Wednesday, January 11, 2017

A Teddy Moment

I was an Andy Pandy fan when I was a pre-schooler and one scene in particular sent me into fits of toddler giggles. Andy's companion Teddy (he's a bear, for the uninitiated) had a habit of standing in the middle of the set with his paws over his eyes. The ursine logic was wrong, but compelling (and funny - to me, at any rate. Teddy believed that he couldn't be seen by anyone because he couldn't see anything, even though he was 'standing in plain sight'. A simple device that caused me much childish mirth, but now our politicians seem to have fallen prey to the Teddy 'paws over eyes' syndrome - linguistically at least - by adopting the mantra 'I don't recognise' so-and-so to avoid having to answer questions based on facts that contradict their point of view. It was funny when Teddy did it way back then, it's pathetic now and devalues democracy.

Thursday, January 05, 2017

Superior retail confectioner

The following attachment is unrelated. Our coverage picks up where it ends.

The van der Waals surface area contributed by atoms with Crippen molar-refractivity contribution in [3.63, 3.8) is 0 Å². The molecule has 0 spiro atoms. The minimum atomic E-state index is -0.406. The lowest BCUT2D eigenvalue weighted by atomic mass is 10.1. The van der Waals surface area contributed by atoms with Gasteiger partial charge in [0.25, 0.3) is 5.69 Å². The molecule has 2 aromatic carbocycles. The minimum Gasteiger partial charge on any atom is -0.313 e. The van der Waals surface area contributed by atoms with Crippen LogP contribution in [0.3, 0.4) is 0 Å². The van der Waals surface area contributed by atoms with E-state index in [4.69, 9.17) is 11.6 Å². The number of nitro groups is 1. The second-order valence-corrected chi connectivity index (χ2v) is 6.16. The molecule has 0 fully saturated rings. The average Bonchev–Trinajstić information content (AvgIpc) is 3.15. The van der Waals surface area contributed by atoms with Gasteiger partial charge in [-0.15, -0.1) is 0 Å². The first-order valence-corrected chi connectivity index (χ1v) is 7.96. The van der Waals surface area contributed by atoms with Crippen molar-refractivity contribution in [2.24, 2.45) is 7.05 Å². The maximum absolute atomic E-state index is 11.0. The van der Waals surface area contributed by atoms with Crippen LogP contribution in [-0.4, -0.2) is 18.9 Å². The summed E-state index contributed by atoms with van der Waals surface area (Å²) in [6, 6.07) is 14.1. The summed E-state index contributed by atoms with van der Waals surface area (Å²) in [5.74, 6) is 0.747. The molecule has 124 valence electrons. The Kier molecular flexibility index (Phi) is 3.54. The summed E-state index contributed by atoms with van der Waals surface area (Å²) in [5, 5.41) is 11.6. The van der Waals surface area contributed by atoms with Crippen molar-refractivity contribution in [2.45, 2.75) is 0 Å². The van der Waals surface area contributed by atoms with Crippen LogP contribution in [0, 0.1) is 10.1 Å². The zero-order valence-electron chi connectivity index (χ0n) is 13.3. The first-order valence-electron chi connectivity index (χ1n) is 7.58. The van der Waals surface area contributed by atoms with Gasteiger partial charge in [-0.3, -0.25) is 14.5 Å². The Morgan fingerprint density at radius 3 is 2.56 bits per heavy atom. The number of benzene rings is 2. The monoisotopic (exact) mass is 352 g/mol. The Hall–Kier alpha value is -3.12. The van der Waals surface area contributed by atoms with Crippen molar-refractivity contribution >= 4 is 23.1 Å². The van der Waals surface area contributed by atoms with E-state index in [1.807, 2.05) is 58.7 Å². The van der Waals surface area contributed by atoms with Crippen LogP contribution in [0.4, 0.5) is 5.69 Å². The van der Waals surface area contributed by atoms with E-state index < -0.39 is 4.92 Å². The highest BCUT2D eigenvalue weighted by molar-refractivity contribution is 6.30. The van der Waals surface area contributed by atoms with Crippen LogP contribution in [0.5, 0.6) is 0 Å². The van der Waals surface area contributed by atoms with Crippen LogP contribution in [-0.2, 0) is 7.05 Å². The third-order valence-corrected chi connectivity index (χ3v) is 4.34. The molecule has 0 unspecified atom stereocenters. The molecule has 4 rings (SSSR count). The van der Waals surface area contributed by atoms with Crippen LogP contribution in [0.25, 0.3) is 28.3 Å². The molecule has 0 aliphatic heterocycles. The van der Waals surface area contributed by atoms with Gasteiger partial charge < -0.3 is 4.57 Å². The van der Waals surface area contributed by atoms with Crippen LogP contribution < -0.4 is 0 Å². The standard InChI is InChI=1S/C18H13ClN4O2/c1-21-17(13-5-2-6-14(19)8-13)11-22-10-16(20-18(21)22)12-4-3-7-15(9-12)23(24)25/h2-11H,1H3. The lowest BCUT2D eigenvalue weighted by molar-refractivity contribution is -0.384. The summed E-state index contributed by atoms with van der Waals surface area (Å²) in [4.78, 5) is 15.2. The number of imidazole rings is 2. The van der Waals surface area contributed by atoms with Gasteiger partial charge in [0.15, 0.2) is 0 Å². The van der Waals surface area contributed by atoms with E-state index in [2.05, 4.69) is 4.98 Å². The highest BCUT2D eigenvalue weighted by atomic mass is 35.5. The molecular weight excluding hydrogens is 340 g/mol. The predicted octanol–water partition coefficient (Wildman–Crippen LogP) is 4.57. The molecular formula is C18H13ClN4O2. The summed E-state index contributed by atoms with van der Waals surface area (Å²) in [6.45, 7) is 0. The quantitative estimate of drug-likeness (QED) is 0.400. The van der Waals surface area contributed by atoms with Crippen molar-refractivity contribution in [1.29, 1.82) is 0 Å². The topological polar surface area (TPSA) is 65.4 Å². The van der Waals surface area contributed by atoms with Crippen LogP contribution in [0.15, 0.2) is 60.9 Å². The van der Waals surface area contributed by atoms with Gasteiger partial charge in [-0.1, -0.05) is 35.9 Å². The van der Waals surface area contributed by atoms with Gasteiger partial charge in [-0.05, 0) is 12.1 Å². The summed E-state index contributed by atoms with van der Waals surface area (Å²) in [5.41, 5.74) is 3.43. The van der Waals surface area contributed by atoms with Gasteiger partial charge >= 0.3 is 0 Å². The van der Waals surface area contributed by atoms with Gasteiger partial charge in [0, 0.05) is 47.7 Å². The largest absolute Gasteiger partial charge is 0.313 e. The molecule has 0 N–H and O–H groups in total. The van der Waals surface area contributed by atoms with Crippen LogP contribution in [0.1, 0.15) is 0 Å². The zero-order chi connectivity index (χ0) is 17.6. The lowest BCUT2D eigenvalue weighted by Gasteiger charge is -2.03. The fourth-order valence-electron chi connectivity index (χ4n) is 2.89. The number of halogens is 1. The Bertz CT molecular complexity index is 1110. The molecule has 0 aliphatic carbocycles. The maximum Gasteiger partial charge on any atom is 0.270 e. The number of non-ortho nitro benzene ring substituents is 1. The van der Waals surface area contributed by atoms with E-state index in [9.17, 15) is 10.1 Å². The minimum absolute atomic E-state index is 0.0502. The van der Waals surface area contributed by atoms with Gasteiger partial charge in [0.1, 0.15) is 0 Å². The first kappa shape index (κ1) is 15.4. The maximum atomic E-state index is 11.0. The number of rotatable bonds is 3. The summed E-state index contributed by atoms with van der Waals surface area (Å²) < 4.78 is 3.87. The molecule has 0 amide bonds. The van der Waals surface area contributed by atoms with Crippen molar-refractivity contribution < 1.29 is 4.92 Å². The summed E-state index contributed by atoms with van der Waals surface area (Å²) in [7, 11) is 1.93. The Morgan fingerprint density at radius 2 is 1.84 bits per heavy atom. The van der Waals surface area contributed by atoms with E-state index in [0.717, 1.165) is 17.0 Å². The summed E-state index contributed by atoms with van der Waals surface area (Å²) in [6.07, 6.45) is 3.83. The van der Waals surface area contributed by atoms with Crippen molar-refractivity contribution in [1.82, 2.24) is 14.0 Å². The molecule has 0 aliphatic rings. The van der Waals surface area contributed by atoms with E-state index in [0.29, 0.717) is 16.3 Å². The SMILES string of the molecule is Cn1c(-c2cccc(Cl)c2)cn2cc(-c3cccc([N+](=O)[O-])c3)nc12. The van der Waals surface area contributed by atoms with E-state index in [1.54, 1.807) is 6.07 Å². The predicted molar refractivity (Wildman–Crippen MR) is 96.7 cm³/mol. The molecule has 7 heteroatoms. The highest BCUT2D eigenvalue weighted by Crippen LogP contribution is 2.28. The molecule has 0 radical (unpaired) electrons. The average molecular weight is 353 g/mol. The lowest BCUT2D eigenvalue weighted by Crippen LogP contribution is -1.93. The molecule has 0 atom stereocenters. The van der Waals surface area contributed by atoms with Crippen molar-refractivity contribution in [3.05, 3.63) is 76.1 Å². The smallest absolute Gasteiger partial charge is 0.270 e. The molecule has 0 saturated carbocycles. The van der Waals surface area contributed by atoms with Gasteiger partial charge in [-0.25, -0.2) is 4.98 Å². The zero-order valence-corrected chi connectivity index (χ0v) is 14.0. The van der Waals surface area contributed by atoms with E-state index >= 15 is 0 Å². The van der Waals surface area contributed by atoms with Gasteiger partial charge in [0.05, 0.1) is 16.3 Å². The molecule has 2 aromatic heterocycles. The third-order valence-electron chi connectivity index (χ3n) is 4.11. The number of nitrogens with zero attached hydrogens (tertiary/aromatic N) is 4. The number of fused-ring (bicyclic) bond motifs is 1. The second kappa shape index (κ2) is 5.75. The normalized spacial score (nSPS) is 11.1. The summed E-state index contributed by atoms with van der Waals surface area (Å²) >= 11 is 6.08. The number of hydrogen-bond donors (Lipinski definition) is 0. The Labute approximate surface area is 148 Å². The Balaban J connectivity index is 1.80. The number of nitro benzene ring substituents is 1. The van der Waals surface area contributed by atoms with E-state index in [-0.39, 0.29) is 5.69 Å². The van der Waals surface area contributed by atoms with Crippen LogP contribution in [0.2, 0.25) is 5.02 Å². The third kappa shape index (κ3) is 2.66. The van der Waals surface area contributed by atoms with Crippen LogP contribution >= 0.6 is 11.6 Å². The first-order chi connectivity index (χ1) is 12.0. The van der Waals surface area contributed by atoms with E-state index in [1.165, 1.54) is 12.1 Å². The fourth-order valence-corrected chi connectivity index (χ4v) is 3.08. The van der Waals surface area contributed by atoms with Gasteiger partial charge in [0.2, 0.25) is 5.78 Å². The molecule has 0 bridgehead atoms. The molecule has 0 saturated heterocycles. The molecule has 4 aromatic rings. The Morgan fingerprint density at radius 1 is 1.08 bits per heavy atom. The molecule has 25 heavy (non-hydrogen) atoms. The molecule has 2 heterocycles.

I was put rather firmly in my place recently while buying a couple of cinnamon buns at a well-known mass outlet bakery operation that begins with a G. On entering, I noticed cinnamon buns placed in the display incorrectly identified on the card as Belgian buns. In a moment of madness, as I now realise, the words 'two Belgian buns, please' tripped off my tongue, to which the shop assistant replied 'we haven't got any today'. Undeterred, I walked to the cinnamon/Belgian buns and pointed, at the same time asking for 'two of those'. Sensing the need to educate, the assistant looked quizzically at me and then enunciated slowly and deliberately 'those are cinnamon buns' - with added emphasis on the last two words. Suitably chastened, I paid and left the shop with the cinnamon buns in a paper bag. But then I remembered a similar incident many years ago in a Birmingham confectioners. I was attracted to a rectangular cake with cherries and a dusting of icing sugar, my request for 'one of those, please' was met with the decidedly superior reply 'that, is a paradise slice'. Are confectioners trained in the overarching need to teach customers the correct name for each and every one of their products?